If I recount something concrete, like the plot of the last movie I saw, I will mostly cruise straight through. However when I am talking off the top of my head and making it up as I go, each more interesting thought causes me to head off on a new tangent. Sometimes after a few changes of direction I have to backtrack to remember what I am actually talking about. I used to do it far more seamlessly when I was younger and less forgetful.

I’m an uhm, errr, uhhh ahhh person.

It’s better then the alternative, I guess. I made a conscious effort to stop saying uhh so much… and just ended up blurting out stupid crap that didn’t even make sense and making ridiculous non-sequiturs all the time.

I’m closest to the second, I guess. I hate filler words and avoid them, but often my brain goes so much faster than my tongue that I need to stop, pick the thread up again and continue. And if I see that the other person isn’t understanding what I say, I assume it’s because I’m not explaining it correctly, so I go back to the last point where he looked like he got it and start rephrasing from there while using more requests for confirmation than I previously was.

I was a radio personality for many years. I quickly learned to eliminate 99% of the "um"s and "err"s from my speech.

Been off the air almost 20 years now and still find myself inwardly slapping myself when I do.

If I need to um or err…I just pause.

I did speech & debate in high school, and the first thing they do to you as a freshman is drill all those um’s and er’s out of you. They still creep in sometimes of course, particularly if i’m just searching for one particular word and the conversation is extremely casual. Anything more than that, however, and I’m much more likely to just pause for a second and formulate a new sentence.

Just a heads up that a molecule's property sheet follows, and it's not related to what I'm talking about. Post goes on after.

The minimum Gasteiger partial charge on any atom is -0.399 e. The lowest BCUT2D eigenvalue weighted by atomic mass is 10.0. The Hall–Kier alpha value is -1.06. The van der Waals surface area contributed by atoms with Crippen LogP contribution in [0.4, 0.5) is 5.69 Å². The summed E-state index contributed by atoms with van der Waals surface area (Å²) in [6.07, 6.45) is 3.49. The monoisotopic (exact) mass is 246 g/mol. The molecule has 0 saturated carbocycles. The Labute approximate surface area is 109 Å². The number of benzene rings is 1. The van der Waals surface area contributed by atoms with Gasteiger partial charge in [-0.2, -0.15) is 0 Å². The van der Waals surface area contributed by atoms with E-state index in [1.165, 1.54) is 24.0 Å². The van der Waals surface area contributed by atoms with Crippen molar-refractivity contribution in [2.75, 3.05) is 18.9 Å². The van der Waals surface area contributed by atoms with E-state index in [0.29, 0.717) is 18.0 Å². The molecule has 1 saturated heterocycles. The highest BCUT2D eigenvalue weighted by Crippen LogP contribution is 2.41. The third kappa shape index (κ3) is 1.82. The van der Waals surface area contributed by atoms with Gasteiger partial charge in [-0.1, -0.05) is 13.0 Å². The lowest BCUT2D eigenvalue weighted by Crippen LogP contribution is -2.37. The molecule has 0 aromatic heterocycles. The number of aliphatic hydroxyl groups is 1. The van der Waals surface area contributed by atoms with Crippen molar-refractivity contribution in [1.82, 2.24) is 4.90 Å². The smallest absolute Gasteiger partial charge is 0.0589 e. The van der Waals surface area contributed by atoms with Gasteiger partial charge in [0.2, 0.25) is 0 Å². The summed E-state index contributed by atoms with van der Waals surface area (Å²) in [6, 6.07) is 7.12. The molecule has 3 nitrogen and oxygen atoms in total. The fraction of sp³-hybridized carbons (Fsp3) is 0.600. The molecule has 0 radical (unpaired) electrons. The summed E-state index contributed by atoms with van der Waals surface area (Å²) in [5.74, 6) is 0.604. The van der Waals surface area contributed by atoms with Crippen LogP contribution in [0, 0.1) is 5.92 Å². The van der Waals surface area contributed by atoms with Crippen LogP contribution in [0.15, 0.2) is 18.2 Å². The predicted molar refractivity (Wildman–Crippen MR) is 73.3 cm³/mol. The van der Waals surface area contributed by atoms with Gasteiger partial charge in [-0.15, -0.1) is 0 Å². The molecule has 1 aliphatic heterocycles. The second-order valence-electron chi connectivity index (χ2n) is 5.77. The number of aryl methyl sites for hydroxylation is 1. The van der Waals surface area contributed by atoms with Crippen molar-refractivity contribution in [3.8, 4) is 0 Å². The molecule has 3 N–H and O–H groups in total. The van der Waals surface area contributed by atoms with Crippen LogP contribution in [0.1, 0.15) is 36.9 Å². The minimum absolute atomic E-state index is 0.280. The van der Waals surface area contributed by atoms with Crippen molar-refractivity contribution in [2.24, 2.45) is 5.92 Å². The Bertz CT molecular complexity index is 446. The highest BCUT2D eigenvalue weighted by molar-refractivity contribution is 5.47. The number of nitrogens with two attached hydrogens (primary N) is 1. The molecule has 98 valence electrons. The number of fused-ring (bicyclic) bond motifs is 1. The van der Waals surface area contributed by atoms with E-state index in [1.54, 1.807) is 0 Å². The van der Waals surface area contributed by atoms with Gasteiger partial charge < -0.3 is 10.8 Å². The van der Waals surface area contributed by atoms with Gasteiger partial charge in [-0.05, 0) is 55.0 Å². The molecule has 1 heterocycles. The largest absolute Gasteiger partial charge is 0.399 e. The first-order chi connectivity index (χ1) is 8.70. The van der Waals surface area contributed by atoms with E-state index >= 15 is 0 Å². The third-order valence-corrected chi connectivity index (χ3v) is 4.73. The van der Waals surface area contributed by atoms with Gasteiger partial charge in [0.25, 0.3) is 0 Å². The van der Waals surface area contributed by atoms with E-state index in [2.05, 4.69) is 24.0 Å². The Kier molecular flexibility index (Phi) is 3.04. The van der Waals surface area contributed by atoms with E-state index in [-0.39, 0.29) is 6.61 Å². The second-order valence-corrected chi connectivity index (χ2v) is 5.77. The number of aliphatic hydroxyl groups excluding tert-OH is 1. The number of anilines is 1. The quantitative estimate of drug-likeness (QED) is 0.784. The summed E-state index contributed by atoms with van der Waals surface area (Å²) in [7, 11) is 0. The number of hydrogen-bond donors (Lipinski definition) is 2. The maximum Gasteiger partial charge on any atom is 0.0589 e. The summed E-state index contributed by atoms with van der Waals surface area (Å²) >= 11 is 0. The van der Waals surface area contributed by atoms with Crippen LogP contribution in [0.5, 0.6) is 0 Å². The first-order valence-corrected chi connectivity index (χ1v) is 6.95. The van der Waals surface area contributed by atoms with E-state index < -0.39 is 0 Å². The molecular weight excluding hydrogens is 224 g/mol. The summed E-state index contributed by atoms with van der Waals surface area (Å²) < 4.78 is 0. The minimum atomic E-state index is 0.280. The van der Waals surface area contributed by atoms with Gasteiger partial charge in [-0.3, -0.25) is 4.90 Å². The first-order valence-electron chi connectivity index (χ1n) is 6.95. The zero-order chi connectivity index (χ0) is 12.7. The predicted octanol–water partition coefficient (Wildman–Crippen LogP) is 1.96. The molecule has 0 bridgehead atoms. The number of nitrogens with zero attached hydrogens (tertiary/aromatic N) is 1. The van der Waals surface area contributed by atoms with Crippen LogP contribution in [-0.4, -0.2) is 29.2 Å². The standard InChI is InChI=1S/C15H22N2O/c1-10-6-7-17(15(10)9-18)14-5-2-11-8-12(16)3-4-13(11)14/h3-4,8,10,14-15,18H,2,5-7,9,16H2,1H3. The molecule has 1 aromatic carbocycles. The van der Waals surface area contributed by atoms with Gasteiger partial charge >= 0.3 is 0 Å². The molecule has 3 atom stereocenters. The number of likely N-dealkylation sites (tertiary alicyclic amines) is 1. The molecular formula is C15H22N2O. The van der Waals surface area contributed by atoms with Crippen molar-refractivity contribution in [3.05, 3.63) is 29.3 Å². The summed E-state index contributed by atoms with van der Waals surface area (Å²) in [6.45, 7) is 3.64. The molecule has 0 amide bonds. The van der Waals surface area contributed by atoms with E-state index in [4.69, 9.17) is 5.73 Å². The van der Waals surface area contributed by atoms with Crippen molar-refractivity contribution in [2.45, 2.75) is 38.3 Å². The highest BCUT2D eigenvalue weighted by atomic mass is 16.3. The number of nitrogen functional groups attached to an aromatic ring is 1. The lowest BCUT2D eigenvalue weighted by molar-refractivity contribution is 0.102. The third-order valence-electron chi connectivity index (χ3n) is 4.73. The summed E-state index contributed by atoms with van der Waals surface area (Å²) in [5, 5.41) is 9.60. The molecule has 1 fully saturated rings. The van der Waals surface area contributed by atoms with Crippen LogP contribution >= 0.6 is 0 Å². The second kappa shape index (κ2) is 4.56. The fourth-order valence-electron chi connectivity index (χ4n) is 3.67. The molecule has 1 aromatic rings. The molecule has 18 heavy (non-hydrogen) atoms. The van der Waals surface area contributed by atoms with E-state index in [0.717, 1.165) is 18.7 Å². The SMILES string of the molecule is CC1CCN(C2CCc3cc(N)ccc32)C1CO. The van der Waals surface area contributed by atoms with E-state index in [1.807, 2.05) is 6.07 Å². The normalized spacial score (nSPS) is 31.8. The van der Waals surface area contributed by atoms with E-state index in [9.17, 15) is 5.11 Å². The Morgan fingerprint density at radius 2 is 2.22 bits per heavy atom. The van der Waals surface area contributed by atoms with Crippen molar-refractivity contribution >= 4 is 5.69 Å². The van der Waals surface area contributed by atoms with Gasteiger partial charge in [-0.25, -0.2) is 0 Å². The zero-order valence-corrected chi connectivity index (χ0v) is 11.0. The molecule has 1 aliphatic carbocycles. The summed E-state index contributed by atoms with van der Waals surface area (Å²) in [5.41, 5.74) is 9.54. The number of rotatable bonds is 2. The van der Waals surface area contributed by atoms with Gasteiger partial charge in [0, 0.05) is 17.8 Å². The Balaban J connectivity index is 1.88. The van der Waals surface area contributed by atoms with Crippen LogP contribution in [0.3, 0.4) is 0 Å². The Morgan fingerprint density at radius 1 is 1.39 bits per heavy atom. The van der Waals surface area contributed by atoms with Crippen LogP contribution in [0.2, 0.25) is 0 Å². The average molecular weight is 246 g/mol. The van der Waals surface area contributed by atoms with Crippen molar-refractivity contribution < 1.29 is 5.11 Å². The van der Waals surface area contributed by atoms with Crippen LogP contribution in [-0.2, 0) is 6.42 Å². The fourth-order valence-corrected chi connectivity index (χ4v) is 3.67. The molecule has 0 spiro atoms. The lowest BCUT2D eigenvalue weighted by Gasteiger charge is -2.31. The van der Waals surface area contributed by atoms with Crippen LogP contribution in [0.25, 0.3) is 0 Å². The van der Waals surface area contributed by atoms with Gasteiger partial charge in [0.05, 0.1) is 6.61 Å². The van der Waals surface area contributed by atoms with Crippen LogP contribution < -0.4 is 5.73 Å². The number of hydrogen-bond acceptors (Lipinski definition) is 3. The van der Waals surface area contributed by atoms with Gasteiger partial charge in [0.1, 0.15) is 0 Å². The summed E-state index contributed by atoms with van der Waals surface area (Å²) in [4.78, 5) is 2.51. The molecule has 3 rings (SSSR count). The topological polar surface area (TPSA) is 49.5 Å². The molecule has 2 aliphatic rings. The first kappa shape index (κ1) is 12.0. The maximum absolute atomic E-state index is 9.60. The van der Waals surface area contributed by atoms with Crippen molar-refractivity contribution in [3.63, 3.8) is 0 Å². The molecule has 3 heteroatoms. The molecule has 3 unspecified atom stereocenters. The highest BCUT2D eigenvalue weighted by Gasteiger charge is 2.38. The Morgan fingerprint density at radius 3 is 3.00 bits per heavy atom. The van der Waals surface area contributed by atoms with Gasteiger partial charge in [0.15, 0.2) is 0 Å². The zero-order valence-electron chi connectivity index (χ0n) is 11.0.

I chose the second option, but I’m not sure it’s really accurate. I’ve trained myself to avoid actually umming most of the time, but I often pause for a few seconds where others would um. I also frequently restart sentences when I realize the first go is unsalvageable.

This. I removed the ‘‘ums’’ from my speech, for the most part, when I first learned public speaking in 4th grade.

I just attempted to relay to my husband what I had for dinner last night. Based on my unscientific analysis I conclude that I am a ‘‘pause, then restart the sentence’’ kind of person. Sometimes, in casual conversation, I will literally say something like, ‘‘I am struggling to articulate myself here.’’ And then, ‘‘Okay’’ (meaning, let’s put this another way) and proceed with a new sentence.

That sounds like an interesting book. I’m going to look out for it.

I think I’m a restarted, which I particularly notice when I’m speaking foreign languages. One of the biggest problems I have is getting well into a sentence and realizing that it’s too complex, and then I have to think it through and restart. I think I do the same, though to a lesser extent, in English. I like complex sentences and sometimes use them irresponsibly. :slight_smile:

Actually, I think it’s because I get into these complicated sentences that I’m an ummer – I get partway in, then need to stop and take stock.

And, in my own defense, my repeating is often that, repeating – it’s not unusual for me to repeat a “the” a half dozen times while trying to think of the word I want next.